The Way Back Home

(A few weeks ago, I got an e-mail from a Venezuelan currently studying journalism in New York City, and yadda-yadda-yadda, Caracas Chronicles has a summer intern!

Meet Rachelle Krygier. I am looking forward to hearing what she has to say. She’ll be blogging from Caracas for the next few months.)

A man brings up his curtain of the plane’s window. He turns to his wife, “it’s beautiful, gorda, look.” The sound of his nostalgic voice wakes me up after sleeping for one of the four hours of flight from New York to Caracas.

caracas de noche first post

With his thick Venezuelan accent, the man probably knew that those lights on the mountains weren’t produced by planned illumination, as if they were monuments in Parisian nights or the Empire State Building in New York evenings. He probably knew those lights come from millions of zinc-roofed houses piled up one besides or on top the other. I bring up my curtain and agree silently. It is beautiful, it is home.

Still unable to shake the daze, I run to get first to the immigration line that is usually hours long. Hola corazón, says the friendly officer while he opens my passport.

How are you? I smile and take my jacket off.

After making me sign  and write my Venezuelan ID he asks, you studying? What are you studying?

Politics and Journalism, I say. And he laughs.

Are you coming back to Venezuela? 

I pull my hair into a pony tail and notice a big poster of Chavez and Maduro that reads “La lucha sigue”. I have two more years left of studying, I answer and wonder if he really thinks I know what I’m going to do afterwards given the country’s instability.

Oh that’ll go by fast. Good luck mi amor. And he hands me my passport.

But do I want it to go by fast? What am I going to do if I graduate and I don’t want to come back? Is there a chance that that will happen?

Well yes, if there’s no future for me here, it will, I think to myself. That’s what my cohort is protesting in the streets for: the right for a future. A future in a place where I don’t have to wait for luggage nervously, thinking of how dangerous it is that my dad is waiting for me outside at night.

I look around. I’m surrounded by people who call me names I haven’t been called in a while. I drown out my nerves with the taste of arepas and pabellón I hope to have soon.

After getting my bags, I smile to the guy who helps me put my luggage through the final security, hoping to decrease the chances that he’ll order my bags to be checked. That would make my dad have to wait longer.

Someone once told me you could tell which Venezuelans had been living abroad by how much they smile at strangers. Strangers here have stopped smiling as much.

I try to call my dad, but it’s useless. And then it happens, they have to check my bags.

I do not complain, more nervous smiles. Ven chica, says a woman wearing a red chemise. She opens my bag and I look at her face- she’s angry. Sorry for that, I say, trying to be funny (that smile again) when she tries to find something illegal- or undeclared- in between a lot of mess. She looks at me menacingly. Screw you, I think, while I call my dad again. You should put that phone away, she says. I hang up and stare at her. I say thank you, good luck.  I exit the airport followed by many guys wanting to carry my luggage for tip.

My dad and I walk to the car- or more like jog since he pushes me to move faster. I lock myself in while he puts the luggage in the trunk. And we’re finally on the way back home; a path I look forward to every time, on the very moment I take off from Caracas back to New York. Anxiety levels begin their descent to normal. For many of us, home means adrenaline.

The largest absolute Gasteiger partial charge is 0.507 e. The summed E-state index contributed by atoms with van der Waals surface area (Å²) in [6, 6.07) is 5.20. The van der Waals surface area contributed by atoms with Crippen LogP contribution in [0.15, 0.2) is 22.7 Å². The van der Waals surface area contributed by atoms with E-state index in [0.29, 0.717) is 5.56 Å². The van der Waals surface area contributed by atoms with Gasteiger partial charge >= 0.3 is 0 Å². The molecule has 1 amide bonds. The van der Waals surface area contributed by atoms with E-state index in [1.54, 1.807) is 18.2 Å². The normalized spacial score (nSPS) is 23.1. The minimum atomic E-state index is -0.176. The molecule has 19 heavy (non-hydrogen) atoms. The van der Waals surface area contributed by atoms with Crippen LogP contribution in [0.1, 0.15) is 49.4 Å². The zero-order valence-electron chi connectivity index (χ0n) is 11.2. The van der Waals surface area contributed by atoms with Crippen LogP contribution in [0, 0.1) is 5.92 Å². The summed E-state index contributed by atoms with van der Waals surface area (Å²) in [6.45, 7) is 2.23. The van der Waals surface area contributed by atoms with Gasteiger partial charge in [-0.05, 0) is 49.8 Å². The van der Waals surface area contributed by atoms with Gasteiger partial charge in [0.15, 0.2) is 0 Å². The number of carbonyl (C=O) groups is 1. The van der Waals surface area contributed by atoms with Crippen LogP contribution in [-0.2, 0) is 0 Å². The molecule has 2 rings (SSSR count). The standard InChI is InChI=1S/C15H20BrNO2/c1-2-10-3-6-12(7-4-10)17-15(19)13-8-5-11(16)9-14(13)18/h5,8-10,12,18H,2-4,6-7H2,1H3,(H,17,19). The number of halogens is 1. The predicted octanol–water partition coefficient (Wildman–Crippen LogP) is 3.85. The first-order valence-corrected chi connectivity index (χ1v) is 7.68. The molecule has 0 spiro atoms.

I turn on the air conditioner and look out into the mountains. I think about that woman in the red shirt. Where did she live?  How did she feel looking through other people’s belongings? Why was she mad? How does her story narrate our country’s?

My dad asks questions about school, and about New York. He notices I’m absent and I notice he turns his head to look at me . So I say New York’s great.  I don’t want to ask about Caracas, so I hold that inevitable question for a while.

I turn my thoughts to how everything has probably changed more than I can imagine. I start by thinking on the country as a whole, on the scarcity everyone talks about, crime, the protests, the guarimbas, repression. I think of the students my age that have been in the streets while I was worried about term papers.

And my thoughts get smaller and smaller in scope.  I get to Caracas, to communities, to families and then to moms and dads in the infinite contexts that constitute my city’s population.. I get to my own friends, my family and to how their lives have changed as a consequence of political chaos.

I want to tell their story, I think. The story of the family living in Petare, the story of the teacher lecturing in a fancy private school, but living in Catia. The story of the owner of a formerly weel-known bookstore, of the woman whose house was provided for by the government, of the man who asked what I was studying, of the woman in a red chemise  at the airport, of the guys who wanted tip for carrying my bags, of the high school students that drew the graffiti my eyes were fixed on while stopped by traffic. I linger on that thought for a while until I burst: I’ll have stuff to write about.

Oh you shouldn’t be worried about that, my dad says to make me realize I said it out loud. 

I’m overwhelmed and I change the song and how’s Caracas I ask. I’m not surprised with my dad’s unsettling Bueno… tu sabes como es.

So when do you start writing in caracaschronicles? Did you talk to Juan Nagel? And I tell him I did and that I would start soon, and that the idea was that I would write about people and places. What people and what places, he asks.

Places in the city that I love and don’t love, know and don’t know- to show readers more than what they can find in the International Media. My answer is probably way too vague to produce in him any sort of reaction. Either that or he’s worried I’ll venture into some danger zone (what part of the city isn’t). You’ll show me what you mean when I read your drafts, he says after I give him the SO? look.

And people, well, all sort of people that through their story can tell a whole lot about the big picture. I’ll try to provide readers with what I’m craving when I’m not here, a taste of home. And for those who live here, a bittersweet taste of their own reality.